As local, state and federal officials fight over deficit spending, it is easy to understand how U. S. Postal Service administrators could get to the point of closing small, mostly rural post offices. Postal officials say that technology hurt the postal service. Sales and mail volume have dropped precipitously during the last decade, even in small post offices.
However, many people in small communities make the case that their post offices are important social and commercial crossroads.
Does our connectedness and sense of community that happens via the Internet make small, rural post offices a thing of the past? What about those who don’t have Internet access? Is it fair to ask these people to pay the price of progress?
Dan Pelle / The Spokesman-Review via AP
Waverly City Council member, Kim Billington stands in the town's post office, July 11, 2011 in Waverly, Wash. Nearly half of the 100 residents of Waverly turned out Monday night to protest plans to close the post office in the south Spokane County town. Billington says the post office is the only building in town that is staffed every day. Waverly is one of about 2,500 small post offices targeted for closure in a Postal Service budget-cutting plan. Residents will learn the fate of their post office later this year.
The McCook Daily Gazette reported on July 6:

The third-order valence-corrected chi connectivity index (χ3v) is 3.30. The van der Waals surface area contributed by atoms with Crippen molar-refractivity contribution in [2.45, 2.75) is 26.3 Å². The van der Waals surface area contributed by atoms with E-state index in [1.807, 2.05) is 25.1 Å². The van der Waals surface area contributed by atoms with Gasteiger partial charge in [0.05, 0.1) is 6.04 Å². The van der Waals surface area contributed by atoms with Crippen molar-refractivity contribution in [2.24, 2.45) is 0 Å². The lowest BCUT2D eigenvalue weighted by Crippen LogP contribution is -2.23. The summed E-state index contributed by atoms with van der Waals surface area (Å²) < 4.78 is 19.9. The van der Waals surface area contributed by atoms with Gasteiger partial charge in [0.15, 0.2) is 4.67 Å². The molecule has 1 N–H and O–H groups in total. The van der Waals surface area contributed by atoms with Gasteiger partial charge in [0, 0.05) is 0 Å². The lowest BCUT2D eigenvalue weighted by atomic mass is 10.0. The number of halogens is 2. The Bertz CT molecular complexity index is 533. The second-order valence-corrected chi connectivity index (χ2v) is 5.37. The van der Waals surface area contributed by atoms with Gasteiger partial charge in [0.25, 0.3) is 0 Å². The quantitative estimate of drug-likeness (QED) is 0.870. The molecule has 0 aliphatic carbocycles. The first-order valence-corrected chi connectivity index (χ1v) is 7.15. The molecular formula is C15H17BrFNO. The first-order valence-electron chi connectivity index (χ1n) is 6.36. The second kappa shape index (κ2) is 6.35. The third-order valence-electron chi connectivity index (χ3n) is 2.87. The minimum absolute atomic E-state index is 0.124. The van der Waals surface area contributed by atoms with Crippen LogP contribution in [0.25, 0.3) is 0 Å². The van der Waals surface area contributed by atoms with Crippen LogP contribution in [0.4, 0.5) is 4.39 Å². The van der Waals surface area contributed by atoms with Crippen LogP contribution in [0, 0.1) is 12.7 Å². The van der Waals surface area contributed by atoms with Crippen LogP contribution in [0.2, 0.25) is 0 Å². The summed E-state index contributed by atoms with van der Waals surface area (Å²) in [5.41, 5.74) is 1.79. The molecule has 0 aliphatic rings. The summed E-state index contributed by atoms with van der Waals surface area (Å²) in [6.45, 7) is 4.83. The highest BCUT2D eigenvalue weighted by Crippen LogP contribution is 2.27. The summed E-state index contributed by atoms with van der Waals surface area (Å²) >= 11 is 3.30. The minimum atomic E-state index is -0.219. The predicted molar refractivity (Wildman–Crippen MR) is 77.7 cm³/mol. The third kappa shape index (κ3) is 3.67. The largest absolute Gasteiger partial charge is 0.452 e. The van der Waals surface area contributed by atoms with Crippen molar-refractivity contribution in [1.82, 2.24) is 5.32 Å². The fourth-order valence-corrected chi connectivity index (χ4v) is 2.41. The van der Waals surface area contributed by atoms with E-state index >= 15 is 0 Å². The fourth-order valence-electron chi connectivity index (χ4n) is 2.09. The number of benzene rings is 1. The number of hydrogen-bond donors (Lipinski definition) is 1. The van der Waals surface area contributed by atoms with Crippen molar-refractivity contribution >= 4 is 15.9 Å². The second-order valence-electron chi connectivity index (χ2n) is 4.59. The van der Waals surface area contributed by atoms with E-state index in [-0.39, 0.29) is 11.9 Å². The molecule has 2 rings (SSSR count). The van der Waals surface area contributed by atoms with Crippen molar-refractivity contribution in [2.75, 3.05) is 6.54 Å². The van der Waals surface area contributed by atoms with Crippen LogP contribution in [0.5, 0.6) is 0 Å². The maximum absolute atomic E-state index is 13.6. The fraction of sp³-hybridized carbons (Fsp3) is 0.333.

WILSONVILLE, Nebraska -- The U.S. Postal Service sees the closure or consolidation of small, rural post offices as an opportunity to save money. Wilsonville, Neb. residents, however, see the possible closing of their post office as a genuine concern, an added expense and a definite inconvenience.
Linda Ollinger and her husband, Bruce, operate a car dealership and repair business. "We mail out parts and get parts," Linda said. "We use the post office every single day. I don't want to have to drive 15 miles to do our business. Closing it (the Wilsonville post office) will have a significant economic impact on us."
The Presque Isle County Advance reported on July 6:
USPS regional officials conducted a public hearing on June 28 at the Bismark Township Hall. More than 30 people were in attendance to express their concerns about safety, the loss of community identity, convenience, as well as the additional financial hardship added travels would create. Presented to USPS officials were 309 petition signatures in support of the continuance of service in the village.
The Devils Lake Journal reported on May 24:
Violet Smith, who works at the Tokio food pantry, said, “It's gonna be hard on us. A lot of people don't have a vehicle, on nice days we walk up there.”